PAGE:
Privacy

In 2020, Californians will have new privacy rights online

The internet is going to look, and work, a little different starting today. That’s because Californians have new rights over how their personal information is gathered, stored and sold by any company operating in the state as of Jan. 1, thanks to the California Consumer Privacy Act, or CCPA.

As businesses scramble to get in compliance with the law, you’ve probably seen a rash of pop-up notifications and emails about privacy policy updates. You also may have noticed the small-print “do not sell my information” buttons that have started appearing at the bottom of websites.

But what are these new rights? How can you actually exercise them? And will any of this make a difference in how you use the internet?

Three new rights are at the heart of the CCPA, the strongest consumer data privacy law in the nation: the right to know, the right to delete, and the

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EPIC – Electronic Privacy Information Center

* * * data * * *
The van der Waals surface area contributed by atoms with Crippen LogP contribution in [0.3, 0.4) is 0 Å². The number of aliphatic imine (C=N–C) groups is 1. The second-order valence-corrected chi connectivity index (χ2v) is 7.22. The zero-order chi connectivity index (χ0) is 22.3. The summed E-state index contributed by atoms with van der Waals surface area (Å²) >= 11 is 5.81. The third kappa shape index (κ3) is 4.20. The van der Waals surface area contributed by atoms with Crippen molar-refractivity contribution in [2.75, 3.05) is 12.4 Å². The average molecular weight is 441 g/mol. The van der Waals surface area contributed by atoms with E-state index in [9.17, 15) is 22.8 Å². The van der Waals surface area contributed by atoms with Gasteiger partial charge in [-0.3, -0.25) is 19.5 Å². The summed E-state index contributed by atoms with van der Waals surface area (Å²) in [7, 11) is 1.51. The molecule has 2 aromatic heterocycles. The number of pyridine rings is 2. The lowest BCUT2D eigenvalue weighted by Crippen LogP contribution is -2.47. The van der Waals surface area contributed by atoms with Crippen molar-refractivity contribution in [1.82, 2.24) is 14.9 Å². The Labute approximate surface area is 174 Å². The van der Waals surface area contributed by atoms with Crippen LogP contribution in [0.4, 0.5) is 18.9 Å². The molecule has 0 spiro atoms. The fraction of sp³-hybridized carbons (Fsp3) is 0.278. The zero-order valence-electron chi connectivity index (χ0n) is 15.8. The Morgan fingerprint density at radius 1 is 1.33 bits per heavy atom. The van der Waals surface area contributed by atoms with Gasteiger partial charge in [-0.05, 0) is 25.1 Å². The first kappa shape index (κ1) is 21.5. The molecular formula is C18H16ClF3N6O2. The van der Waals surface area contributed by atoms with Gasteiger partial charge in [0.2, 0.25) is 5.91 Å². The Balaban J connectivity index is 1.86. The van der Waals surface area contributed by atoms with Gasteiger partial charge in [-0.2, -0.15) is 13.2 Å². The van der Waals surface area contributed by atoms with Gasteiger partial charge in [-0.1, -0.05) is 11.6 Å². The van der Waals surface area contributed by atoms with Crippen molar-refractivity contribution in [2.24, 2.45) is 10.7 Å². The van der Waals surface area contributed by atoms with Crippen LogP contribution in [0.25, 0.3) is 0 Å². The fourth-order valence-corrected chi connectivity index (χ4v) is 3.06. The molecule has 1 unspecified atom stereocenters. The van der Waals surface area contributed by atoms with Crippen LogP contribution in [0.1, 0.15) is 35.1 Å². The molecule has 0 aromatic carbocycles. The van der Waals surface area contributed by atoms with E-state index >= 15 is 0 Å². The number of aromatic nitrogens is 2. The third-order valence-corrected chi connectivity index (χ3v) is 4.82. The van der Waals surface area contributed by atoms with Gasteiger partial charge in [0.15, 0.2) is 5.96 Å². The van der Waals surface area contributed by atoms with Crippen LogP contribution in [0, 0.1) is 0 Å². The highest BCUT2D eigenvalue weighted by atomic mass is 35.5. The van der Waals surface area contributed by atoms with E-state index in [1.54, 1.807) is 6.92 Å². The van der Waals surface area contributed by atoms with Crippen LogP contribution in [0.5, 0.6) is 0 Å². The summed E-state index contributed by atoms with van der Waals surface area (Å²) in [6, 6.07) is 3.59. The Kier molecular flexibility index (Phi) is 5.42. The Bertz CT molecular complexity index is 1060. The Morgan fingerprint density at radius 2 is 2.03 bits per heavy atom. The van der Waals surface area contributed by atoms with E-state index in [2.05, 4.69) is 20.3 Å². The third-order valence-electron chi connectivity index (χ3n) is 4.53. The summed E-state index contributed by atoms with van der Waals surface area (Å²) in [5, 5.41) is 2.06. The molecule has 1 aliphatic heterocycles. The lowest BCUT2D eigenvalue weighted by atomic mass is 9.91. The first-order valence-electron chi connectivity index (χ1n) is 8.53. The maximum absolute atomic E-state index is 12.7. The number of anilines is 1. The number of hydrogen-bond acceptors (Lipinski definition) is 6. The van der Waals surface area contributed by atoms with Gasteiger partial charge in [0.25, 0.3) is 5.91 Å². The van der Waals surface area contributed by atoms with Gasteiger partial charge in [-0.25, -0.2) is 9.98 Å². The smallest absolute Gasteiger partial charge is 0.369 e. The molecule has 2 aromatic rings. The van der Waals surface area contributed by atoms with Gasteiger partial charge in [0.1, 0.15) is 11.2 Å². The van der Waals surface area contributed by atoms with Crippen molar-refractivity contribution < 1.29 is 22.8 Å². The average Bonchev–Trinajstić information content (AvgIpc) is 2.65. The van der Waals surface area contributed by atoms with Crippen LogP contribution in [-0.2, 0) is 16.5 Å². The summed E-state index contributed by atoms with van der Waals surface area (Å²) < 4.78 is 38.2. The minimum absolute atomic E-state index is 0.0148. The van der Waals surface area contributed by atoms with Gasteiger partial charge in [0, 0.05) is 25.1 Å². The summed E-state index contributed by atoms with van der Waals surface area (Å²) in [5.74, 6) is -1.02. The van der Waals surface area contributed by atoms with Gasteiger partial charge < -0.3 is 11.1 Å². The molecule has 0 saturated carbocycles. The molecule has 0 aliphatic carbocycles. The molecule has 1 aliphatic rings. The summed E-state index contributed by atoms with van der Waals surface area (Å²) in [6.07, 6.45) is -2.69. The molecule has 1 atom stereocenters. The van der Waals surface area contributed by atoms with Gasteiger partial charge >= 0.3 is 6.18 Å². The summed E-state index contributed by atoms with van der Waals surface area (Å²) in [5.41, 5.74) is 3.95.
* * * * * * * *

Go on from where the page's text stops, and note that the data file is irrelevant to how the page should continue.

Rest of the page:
DOJ Responds to EPIC FOIA on Location Data

In response to EPIC’s Freedom of Information Act request to the Justice Department for information about the use of location data, including cell phone records, to counter the pandemic the DOJ wrote there are no “responsive records.” EPIC had asked for “all legal memos, analysis, communications, and guidance documents, in the possession of the Department of Justice, concerning the collection or use of GPS data and cell phone location data for public health surveillance.” The DOJ forwarded EPIC’s request to its Office of Legal Counsel to see if responsive records exist in that office. EPIC will continue to seek information about the DOJ’s views on the use of location data, and particularly phone records. After 9-11, the Justice Department supported the warrantless surveillance of Americans, a program that was later terminated after the New York Times broke the story, and EPIC pursued

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